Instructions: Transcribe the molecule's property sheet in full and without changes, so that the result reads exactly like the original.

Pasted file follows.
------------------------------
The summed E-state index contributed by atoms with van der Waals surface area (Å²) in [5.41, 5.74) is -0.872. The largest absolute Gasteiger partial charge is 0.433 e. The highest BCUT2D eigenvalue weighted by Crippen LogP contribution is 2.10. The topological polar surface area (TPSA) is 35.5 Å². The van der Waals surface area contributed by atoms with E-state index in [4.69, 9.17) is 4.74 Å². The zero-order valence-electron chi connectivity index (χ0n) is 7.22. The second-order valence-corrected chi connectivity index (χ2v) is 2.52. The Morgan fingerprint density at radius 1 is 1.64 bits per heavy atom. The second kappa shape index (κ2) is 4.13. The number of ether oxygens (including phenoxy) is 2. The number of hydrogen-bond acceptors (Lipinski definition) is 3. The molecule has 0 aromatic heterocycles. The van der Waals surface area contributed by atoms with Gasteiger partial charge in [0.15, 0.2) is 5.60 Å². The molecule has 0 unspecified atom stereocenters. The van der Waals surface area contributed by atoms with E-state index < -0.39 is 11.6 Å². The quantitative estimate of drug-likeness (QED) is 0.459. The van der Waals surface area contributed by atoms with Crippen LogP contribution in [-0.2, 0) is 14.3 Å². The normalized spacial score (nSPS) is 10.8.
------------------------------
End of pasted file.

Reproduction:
The summed E-state index contributed by atoms with van der Waals surface area (Å²) in [5.41, 5.74) is -0.872. The largest absolute Gasteiger partial charge is 0.433 e. The highest BCUT2D eigenvalue weighted by Crippen LogP contribution is 2.10. The topological polar surface area (TPSA) is 35.5 Å². The van der Waals surface area contributed by atoms with E-state index in [4.69, 9.17) is 4.74 Å². The zero-order valence-electron chi connectivity index (χ0n) is 7.22. The second-order valence-corrected chi connectivity index (χ2v) is 2.52. The Morgan fingerprint density at radius 1 is 1.64 bits per heavy atom. The second kappa shape index (κ2) is 4.13. The number of ether oxygens (including phenoxy) is 2. The number of hydrogen-bond acceptors (Lipinski definition) is 3. The molecule has 0 aromatic heterocycles. The van der Waals surface area contributed by atoms with Gasteiger partial charge in [0.15, 0.2) is 5.60 Å². The molecule has 0 unspecified atom stereocenters. The van der Waals surface area contributed by atoms with E-state index < -0.39 is 11.6 Å². The quantitative estimate of drug-likeness (QED) is 0.459. The van der Waals surface area contributed by atoms with Crippen LogP contribution in [-0.2, 0) is 14.3 Å². The normalized spacial score (nSPS) is 10.8.